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How To Turn Your Son Into a Sexual Basket Case

Posted by on Sep. 10, 2013 at 1:50 PM
  • 47 Replies

One of the bloggers I follow posted this this this morning and I thought it might spark an interesting conversation. It seems that a common train of thought is that girls don't need to be taught to take precautions against rape, instead we should be focusing on teaching boys not to rape, but do you think that can go too far? Is it really fair or healthy?

How to Turn Your Son into an Sexual Basket Case

 Tuesday, September 10, 2013 12:39 PM Comments (8)

All right, so we’re all agreed that we don’t want our sons to grow up to be like Robin Thicke.  But the Thicke school of sex ed is not the only place where boys get a distorted, damaging education about sexuality; and girls are not the only ones being shamed. 

The author of What My 1o-Year-Old Son Knows about Rape So Far lives near a college campus, and she and her son often see shirtless boys acting macho and girls acting flirty.  Her son has questions about why the boys and girls act and dress the way they do, and, she says “he spends quite a bit of time wondering about himself in eight years.”

So she responds by telling him that, sometimes, the shirtless boys he sees get drunk and rape girls, and that someday he will get drunk, and when he does, he better stop himself before he rapes anyone, or she will disown him.

Here a few circumstances under which her approach would be correct:

--If her son has already tried to rape someone;
--if her son is a sociopath who doesn’t care whether he’s hurting people, and needs to be scared into submission;
--if her son is so developmentally disabled that he can’t tell when he’s hurting people, and needs to be scared into submission.

Her son is not like that, though.  What she says about her son is that "he’s trying his best to figure out a few things about relationships and sexuality," and "he’s confused."

He’s ten.  He knows almost nothing about girls, and hardly anything more about himself.  He barely understands, from the way she describes it, the mechanisms of sex.  But one of the first lessons she teaches him about his body is:

"Let’s be honest:  the penis does what it does, and whether the sex is consensual or not, that penis is engaged in an action that is pretty consistent whether it’s a happy experience or a horrible experience."

Her intention, I suppose, is to drive home the point that consent is paramount.  But the effect, I guarantee you, will be to make her son feel guilty about having a penis -- and to have guilt and excitement forever twined together in his heart and imagination.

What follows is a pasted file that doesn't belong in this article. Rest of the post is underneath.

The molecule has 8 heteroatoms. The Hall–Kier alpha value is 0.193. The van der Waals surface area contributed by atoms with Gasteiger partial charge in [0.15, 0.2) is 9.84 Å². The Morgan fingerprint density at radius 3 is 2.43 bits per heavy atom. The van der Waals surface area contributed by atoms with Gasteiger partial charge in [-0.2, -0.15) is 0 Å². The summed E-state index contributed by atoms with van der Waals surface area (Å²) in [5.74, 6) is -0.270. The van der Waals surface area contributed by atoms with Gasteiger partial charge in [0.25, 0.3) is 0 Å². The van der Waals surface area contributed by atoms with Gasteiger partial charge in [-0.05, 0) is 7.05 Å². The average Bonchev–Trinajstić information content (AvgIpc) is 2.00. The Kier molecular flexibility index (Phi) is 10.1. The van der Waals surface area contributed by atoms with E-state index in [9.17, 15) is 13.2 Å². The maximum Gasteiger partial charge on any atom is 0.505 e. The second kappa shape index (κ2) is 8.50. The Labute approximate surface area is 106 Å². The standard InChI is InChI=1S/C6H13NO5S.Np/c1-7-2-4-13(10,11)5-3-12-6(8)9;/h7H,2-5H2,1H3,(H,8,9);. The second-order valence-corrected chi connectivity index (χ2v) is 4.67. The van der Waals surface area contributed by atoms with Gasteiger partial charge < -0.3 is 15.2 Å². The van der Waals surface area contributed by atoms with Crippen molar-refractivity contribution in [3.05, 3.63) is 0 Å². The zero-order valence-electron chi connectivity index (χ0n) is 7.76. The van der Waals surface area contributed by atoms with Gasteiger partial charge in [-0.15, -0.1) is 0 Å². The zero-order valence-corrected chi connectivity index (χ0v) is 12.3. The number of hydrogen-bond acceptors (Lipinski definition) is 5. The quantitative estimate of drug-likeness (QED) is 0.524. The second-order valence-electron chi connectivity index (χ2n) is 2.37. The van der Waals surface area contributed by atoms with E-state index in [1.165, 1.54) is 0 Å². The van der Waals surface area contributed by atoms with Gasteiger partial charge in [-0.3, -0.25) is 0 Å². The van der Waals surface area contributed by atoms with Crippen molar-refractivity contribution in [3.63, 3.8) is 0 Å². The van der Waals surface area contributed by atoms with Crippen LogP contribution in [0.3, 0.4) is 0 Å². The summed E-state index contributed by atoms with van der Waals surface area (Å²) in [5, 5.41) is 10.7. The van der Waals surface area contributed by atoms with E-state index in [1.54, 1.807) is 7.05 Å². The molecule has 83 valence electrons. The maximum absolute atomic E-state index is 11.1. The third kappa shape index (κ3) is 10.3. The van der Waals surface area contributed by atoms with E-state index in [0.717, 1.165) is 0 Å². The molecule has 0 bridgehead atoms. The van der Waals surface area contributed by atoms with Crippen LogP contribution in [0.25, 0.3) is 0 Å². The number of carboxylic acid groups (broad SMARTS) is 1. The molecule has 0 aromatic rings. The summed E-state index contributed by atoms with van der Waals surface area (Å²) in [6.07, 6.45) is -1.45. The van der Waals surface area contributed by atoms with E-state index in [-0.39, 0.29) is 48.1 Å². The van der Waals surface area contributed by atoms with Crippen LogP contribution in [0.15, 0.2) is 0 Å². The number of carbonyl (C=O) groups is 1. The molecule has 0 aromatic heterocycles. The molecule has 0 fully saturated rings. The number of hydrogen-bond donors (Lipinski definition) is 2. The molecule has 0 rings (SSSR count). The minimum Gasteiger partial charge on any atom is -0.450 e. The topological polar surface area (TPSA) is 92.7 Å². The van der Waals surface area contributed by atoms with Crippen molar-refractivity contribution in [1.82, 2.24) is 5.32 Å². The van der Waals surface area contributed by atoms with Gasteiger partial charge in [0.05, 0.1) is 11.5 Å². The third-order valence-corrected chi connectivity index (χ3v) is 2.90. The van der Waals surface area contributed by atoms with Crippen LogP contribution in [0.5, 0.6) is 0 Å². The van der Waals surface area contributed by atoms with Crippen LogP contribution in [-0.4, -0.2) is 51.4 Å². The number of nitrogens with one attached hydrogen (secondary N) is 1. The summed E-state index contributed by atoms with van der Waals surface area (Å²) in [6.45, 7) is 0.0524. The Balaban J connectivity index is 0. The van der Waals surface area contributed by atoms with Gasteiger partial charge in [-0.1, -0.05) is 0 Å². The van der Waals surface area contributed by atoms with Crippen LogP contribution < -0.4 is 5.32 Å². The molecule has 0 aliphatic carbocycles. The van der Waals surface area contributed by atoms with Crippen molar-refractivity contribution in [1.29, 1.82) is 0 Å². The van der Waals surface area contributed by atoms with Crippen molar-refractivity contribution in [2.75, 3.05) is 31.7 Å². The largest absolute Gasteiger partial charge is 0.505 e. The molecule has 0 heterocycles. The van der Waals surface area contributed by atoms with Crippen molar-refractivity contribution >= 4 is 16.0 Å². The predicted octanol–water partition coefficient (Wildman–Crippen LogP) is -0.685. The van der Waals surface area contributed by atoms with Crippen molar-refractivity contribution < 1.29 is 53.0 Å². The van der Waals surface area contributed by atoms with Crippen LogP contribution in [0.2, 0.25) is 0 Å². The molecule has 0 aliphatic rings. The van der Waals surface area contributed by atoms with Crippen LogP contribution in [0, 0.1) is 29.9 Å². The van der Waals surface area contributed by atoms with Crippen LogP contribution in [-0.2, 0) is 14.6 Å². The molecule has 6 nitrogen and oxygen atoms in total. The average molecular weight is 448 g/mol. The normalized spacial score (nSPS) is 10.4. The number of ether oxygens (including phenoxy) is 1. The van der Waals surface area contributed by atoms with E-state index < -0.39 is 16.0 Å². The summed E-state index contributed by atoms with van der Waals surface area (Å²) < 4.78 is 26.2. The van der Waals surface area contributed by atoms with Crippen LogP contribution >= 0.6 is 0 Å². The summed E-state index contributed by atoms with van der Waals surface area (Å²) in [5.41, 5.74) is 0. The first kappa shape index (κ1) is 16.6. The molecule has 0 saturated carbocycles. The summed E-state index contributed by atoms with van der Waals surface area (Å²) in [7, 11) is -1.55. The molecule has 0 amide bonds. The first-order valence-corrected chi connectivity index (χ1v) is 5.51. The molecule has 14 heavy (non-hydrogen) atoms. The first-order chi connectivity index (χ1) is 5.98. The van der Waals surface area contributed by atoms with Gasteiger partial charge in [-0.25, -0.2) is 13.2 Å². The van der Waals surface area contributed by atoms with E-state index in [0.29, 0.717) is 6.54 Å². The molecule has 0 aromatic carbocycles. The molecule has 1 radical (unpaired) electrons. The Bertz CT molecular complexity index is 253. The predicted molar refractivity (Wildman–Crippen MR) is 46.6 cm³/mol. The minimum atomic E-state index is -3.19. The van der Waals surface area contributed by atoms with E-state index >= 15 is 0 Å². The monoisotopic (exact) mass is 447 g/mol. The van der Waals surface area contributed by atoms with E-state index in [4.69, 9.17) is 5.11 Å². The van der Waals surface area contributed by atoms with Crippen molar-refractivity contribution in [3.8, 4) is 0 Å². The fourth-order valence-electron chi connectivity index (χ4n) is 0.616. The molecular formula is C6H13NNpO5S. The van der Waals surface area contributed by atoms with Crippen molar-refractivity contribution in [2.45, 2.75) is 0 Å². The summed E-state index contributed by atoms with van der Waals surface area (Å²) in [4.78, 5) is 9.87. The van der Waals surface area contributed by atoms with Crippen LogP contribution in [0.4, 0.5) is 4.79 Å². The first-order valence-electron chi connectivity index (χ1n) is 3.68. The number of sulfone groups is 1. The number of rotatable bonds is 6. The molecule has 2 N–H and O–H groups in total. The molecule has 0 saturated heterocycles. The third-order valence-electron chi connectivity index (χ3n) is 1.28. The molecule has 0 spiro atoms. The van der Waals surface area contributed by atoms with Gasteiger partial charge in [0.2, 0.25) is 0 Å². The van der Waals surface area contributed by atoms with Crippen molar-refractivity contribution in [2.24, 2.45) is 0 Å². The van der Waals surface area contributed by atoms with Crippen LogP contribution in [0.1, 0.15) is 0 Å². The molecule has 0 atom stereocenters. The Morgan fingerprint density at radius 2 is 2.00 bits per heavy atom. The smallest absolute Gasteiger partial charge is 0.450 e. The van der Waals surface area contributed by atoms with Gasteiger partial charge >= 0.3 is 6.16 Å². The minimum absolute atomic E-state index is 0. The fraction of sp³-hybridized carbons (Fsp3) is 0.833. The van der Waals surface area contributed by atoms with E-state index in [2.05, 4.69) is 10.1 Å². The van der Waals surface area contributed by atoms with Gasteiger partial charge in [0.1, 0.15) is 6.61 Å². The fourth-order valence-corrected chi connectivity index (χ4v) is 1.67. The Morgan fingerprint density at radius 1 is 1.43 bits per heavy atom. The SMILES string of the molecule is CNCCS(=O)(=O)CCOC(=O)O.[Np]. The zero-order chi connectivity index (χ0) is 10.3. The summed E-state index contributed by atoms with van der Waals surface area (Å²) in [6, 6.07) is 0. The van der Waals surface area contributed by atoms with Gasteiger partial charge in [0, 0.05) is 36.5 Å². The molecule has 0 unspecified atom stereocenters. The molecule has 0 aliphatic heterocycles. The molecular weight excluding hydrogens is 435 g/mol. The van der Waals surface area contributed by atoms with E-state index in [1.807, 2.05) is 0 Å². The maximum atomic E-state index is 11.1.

I hope, for the sake of her son, that she’s exaggerating, and misrepresenting the way she really speaks to him.  But there’s this:

"I’ve made him repeat after me: I will never force myself upon a woman or a man. It simply isn’t a choice. I’ve gone so far as to tell him that if he rapes somebody, he’ll have to find a new family in prison and that he won’t get to hang out with us anymore. That almost made him cry."

She threatened her ten-year-old son with having to “find a new family” if he does what she seems to imagine that he will almost certainly do if his mother (his mother.  Where is the dad in all of this?  She says she's married. Why is he not the one having these conversations?) doesn’t drum into his head that boys are super rapey, and he damn well better tamp that inherent rapiness down.

This is abuse.

She says, “I know that one day, he’ll unwrap it all and make it his own in a healthy way.”

No, my friend, he won’t.  One day, he’ll realize that the reason all his relationships crash and burn is that his own mother tried to make him feel guilty for being born a boy.

If we believe that girls should not be shamed, then we owe the same care to boys.  If we teach girls to respect their bodies and to expect to be respected, then we owe the same lesson to boys.  We don’t teach girls about sexuality by saying, “Let’s be honest, vaginas have a way of forcing boys into fatherhood whether it’s consensual or not, so you better keep it to yourself, or you better find a new family in the home for unwed mothers, because you won’t get to hang around us anymore.”  So, why, oh why, would you say that to your son?

Most boys are physically stronger than most girls.  Boys are usually the ones who rape, not girls.  I get it.  Boys do need to be told that they must not use that strength to abuse other people. 

But boys have just as strong a need as girls to hear from their parents that their sexuality is something good, something powerful, a gift given to them from God.  Making a ten-year-old boy chant, “I promise mommy I’ll never rape”?   Not gonna send that message.

My prediction?  The first time this kid has anything approaching a sexual experience, no matter how consensual on the woman’s part, he’s going to fall apart, because his idea of sexuality is a big, knotted ball of guilt and fear and shame.  Or even before that:  something totally innocent will happen – say, he’ll be leaning over to get a drink at the water fountain, and will accidentally drool on the girl standing next to it -- and, being a ten-year-old boy, he will be so confused that he’ll be convinced he somehow accidentally raped her, and his mother won’t love him anymore, and he should run away from home.